The country estate of renowned Ukrainian-born artist Ilya Repin.
On the left bank of the Dvina, some 16 kilometers (10 miles) from the Belarusian city of Vitebsk, is the country estate of Ukrainian-born artist Ilya Repin. An avenue of lindens leads from the gate through an extensive park shaded with mature trees, to a charming dacha with a tower. The tower, which has natural light flooding in through its many windows, served as the artist’s studio. Repin lived and worked in this summer house, called Zdravnevo, from 1892 to 1900, during which he completed paintings such as The Belarusian, Moonlit Walk, and Autumn Bouquet.
Ilya Repin was born in the provincial town of Chuhiiv, Kharkiv Oblast, in Ukraine. His family was of modest means and as a youth, Repin was apprenticed to a local icon maker. While training at the prestigious Academy of Arts in St. Petersburg and on his subsequent travels in Europe, he was exposed to a range of artistic genres, from Classicism to Impressionism. However, Repin was searching for a uniquely Russian style of expression.
Towards the end of the 19th century, Russia was deeply divided, with cataclysmic societal tensions simmering under the surface, waiting to erupt. Repin’s epic portrayal of Russian life, past and present, found expression in Realism: boldly composed, politically engaged, and with considerable psychological depth. His monumental painting, The Barge Haulers on the Volga, drew wide critical acclaim, for its powerful and truthful depiction of the poverty and hopelessness, of the working classes in Tsarist Russia.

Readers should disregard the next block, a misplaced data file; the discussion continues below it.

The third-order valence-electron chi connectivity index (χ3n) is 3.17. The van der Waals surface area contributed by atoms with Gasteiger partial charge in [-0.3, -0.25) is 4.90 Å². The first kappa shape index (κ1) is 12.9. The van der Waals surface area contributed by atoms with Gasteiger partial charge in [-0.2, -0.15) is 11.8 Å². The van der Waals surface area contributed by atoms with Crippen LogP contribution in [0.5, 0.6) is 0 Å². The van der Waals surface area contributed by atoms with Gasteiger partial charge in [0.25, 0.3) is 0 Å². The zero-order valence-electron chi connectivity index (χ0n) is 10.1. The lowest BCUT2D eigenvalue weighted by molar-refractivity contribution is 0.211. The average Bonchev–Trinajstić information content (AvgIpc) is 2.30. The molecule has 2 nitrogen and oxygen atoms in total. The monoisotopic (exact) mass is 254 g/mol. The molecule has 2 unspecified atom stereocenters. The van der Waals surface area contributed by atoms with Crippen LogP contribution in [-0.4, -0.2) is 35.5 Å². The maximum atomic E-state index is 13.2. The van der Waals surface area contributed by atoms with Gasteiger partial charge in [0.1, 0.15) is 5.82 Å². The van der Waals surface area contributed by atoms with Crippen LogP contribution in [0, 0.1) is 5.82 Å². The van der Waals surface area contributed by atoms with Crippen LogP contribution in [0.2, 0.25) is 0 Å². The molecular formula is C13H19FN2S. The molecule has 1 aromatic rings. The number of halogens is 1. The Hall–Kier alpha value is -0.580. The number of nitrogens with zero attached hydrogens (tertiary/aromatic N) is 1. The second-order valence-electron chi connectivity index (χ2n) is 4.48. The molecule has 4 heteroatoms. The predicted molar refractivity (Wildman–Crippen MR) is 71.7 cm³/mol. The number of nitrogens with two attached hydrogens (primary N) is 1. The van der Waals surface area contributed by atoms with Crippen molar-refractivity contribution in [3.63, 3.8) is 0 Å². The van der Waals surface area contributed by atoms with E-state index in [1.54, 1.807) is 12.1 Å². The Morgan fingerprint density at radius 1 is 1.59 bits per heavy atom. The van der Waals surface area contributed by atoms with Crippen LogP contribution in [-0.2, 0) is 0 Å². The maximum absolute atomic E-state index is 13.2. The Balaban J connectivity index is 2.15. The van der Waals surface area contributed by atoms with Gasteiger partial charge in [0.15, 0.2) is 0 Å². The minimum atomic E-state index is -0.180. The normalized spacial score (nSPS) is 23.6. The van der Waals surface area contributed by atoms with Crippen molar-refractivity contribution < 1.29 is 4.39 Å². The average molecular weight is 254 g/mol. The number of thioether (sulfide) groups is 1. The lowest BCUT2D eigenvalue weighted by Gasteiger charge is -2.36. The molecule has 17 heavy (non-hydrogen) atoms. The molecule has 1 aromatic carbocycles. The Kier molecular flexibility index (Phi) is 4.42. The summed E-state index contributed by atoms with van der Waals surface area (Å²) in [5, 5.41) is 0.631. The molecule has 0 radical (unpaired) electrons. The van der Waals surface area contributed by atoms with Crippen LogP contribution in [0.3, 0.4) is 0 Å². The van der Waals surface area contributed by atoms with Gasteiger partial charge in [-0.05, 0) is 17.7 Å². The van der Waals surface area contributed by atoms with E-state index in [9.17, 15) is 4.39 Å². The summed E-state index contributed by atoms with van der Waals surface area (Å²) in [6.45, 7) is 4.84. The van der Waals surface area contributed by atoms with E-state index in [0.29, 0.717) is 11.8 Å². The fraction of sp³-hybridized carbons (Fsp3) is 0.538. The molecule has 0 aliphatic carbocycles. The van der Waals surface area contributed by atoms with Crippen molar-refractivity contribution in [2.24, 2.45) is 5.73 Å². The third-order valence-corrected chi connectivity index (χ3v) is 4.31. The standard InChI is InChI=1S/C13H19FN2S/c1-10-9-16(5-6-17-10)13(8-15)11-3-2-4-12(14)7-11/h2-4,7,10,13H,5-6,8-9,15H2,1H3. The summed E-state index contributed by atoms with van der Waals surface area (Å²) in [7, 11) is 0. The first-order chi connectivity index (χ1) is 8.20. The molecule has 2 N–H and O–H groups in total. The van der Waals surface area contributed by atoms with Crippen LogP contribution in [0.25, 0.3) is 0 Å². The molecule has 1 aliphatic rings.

Other paintings followed with equal success. It is said, that Repin bought the estate in the Vitebsk region, with proceeds from the sale of his painting, The Reply of the Zaporozhian Cossacks, to Tsar Alexander III, for a fabulous sum of money. Even after he moved from Zdravnevo to his permanent home in Repino, his family continued to live in the estate, till the 1930s. The property subsequently fell into disuse and disrepair. In the 1980s, restoration began on the property. Today, it is open to visitors, for a nominal entrance fee, as a House Museum of Ilya Repin.
The reception rooms and bedrooms of the summer house have been furnished with period furniture, tasteful yet frugal, just as they were when the Repins called it home. The artist’s sketches, letters, books, photographs, and other personal memorabilia are on display. Reproductions of some of his paintings hang on the walls. The originals are mostly in the Tretyakov Gallery in Moscow. The artist’s studio in the tower can be reached by a steep, winding staircase. It offers a 360-degree, panoramic view of the surrounding lush countryside.
Outdoors, it is pleasant to stroll along the pathways, skirting beds of peonies and roses. There is a lily dappled pond and a bronze statue of the artist nestled amidst some shrubbery. The gazebo on a high bank of the river overlooks a wooded shoreline. Repin’s “Sunrise on the Dvina” may well have been painted from a similar lookout point on the estate. Indeed, Repin’s paintings of the last decade of the 19th century, abundantly reflect the remote and tranquil beauty of the Vitebsk region.
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